Diarrhea is very common, but it can be related to liver cancer! Everyone has experienced diarrhea. Most of it is due to eating something bad or catching a cold. People think it’s not a disease at all.

However, long-term diarrhea may actually be linked to certain types of cancer.

As the number of patients with liver disease gradually increases, the number of patients with liver cancer also increases. Liver cancer is now our second most common cancer after lung cancer. Clinically, many patients with early-stage liver cancer do not show any symptoms, and many symptoms are easily confused with chronic hepatitis and liver cirrhosis and ignored or overlooked, such as loss of appetite, diarrhea, nausea and vomiting, which are easily thought to be normal gastrointestinal complaints or other minor problems that are ignored.

Such diarrhea may be related to liver cancer

The properties of Liver cancer Diarrhea is that there is no stomach pain during diarrhea, and most diarrhea occurs after eating. Undigested food particles without pus and blood often appear in the stool. Treatment with intestinal antibiotics has no effect. In severe cases it can occur more than ten times a day. Diarrhea, as liver cancer can affect the functioning of the digestive system, disrupt intestinal peristalsis, and cause intestinal mucosal edema, which can lead to diarrhea.

In addition to diarrhea, there is also blood in the stool. Patients with mid- to late-stage liver cancer experience vomiting and blood in the stool due to gastrointestinal bleeding. Blood in the stool is different from bleeding like hemorrhoids, but rather from black, tarry, shiny stools.

This type of pain is usually caused by the tumor becoming larger

In addition to the above symptoms, which can be easily ignored, the most common symptoms of liver cancer are upper abdominal bloating and intermittent pain in the right upper quadrant and lower side of the body. Many people can feel the swelling in their upper abdomen. These masses have a hard texture, some are nodular and others are large lumps.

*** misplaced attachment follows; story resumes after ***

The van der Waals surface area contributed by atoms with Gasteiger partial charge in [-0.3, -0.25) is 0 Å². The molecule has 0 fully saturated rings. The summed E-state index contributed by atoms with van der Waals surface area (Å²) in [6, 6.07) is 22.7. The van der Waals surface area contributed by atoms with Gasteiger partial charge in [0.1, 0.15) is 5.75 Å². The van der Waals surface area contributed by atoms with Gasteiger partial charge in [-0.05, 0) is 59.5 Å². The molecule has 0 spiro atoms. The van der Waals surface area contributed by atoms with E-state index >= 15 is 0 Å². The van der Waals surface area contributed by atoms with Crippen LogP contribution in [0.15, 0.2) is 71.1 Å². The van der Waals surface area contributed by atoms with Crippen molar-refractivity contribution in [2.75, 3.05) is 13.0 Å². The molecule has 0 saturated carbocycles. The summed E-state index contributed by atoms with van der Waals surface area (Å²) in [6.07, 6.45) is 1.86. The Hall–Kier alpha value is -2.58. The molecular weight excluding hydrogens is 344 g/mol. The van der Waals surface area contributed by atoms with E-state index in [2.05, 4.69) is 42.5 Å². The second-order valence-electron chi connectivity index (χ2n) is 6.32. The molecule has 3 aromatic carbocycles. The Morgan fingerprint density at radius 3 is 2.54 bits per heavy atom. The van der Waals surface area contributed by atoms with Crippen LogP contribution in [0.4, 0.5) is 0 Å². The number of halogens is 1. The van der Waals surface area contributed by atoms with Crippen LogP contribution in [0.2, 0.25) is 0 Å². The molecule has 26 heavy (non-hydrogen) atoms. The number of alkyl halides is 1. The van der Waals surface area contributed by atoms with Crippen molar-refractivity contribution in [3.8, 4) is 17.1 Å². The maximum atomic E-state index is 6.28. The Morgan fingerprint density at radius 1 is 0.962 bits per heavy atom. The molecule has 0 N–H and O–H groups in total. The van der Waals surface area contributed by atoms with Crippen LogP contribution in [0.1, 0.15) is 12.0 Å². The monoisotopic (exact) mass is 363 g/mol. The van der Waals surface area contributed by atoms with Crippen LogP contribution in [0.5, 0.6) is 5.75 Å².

Caution: If you experience persistent swelling, dull pain, and tingling pain in the right upper quadrant and underside of the ribs, you should strongly suspect that the intrahepatic tumor is rapidly expanding, resulting in increased tension in the liver capsule and pain .

There are also some patients who experience severe pain similar to intestinal colic, or hypochondriacal pain that extends to the lower abdomen and even causes swelling and pain in the shoulders and back or lower back. This is because the cancer invades the diaphragm or peritoneum and causes abdominal pain. Subcapsular hemorrhage can cause severe pain.

If you have pain in the upper right abdomen or lower right chest area and the pain worsens when you take a deep breath or cough, it is very likely that there is a ruptured cancerous tumor on the outside of the liver. If abdominal distension, ascites, and general jaundice occur in addition to abdominal pain, the cancer should have flattened or blocked the portal vein and hepatic veins. By this point, most patients should have clearly sensed that there is a problem with their body.

Pay more attention to these symptoms